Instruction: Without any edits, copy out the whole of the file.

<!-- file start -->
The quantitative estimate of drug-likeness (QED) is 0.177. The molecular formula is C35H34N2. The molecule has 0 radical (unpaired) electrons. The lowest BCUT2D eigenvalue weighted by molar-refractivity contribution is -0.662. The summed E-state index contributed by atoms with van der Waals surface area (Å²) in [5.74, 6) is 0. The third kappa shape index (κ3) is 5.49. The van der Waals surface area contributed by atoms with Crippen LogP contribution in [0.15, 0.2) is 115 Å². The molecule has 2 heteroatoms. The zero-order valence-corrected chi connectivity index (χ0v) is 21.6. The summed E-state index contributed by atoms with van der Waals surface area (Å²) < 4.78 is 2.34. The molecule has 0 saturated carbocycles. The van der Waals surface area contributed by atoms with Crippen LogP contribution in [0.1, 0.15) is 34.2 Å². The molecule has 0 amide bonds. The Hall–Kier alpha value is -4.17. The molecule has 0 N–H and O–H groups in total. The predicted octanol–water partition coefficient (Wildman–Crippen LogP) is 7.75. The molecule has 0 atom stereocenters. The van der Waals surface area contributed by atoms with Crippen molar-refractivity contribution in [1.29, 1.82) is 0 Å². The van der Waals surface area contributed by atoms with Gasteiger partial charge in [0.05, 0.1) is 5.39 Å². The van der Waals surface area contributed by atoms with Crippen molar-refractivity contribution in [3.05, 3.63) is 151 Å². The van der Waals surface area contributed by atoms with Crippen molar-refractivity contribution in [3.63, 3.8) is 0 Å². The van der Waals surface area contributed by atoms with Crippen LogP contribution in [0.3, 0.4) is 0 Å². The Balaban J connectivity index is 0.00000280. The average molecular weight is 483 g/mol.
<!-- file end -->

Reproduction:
The quantitative estimate of drug-likeness (QED) is 0.177. The molecular formula is C35H34N2. The molecule has 0 radical (unpaired) electrons. The lowest BCUT2D eigenvalue weighted by molar-refractivity contribution is -0.662. The summed E-state index contributed by atoms with van der Waals surface area (Å²) in [5.74, 6) is 0. The third kappa shape index (κ3) is 5.49. The van der Waals surface area contributed by atoms with Crippen LogP contribution in [0.15, 0.2) is 115 Å². The molecule has 2 heteroatoms. The zero-order valence-corrected chi connectivity index (χ0v) is 21.6. The summed E-state index contributed by atoms with van der Waals surface area (Å²) < 4.78 is 2.34. The molecule has 0 saturated carbocycles. The van der Waals surface area contributed by atoms with Crippen LogP contribution in [0.1, 0.15) is 34.2 Å². The molecule has 0 amide bonds. The Hall–Kier alpha value is -4.17. The molecule has 0 N–H and O–H groups in total. The predicted octanol–water partition coefficient (Wildman–Crippen LogP) is 7.75. The molecule has 0 atom stereocenters. The van der Waals surface area contributed by atoms with Crippen molar-refractivity contribution in [1.29, 1.82) is 0 Å². The van der Waals surface area contributed by atoms with Gasteiger partial charge in [0.05, 0.1) is 5.39 Å². The van der Waals surface area contributed by atoms with Crippen molar-refractivity contribution in [3.05, 3.63) is 151 Å². The van der Waals surface area contributed by atoms with Crippen molar-refractivity contribution in [3.63, 3.8) is 0 Å². The van der Waals surface area contributed by atoms with Crippen LogP contribution in [0.3, 0.4) is 0 Å². The Balaban J connectivity index is 0.00000280. The average molecular weight is 483 g/mol.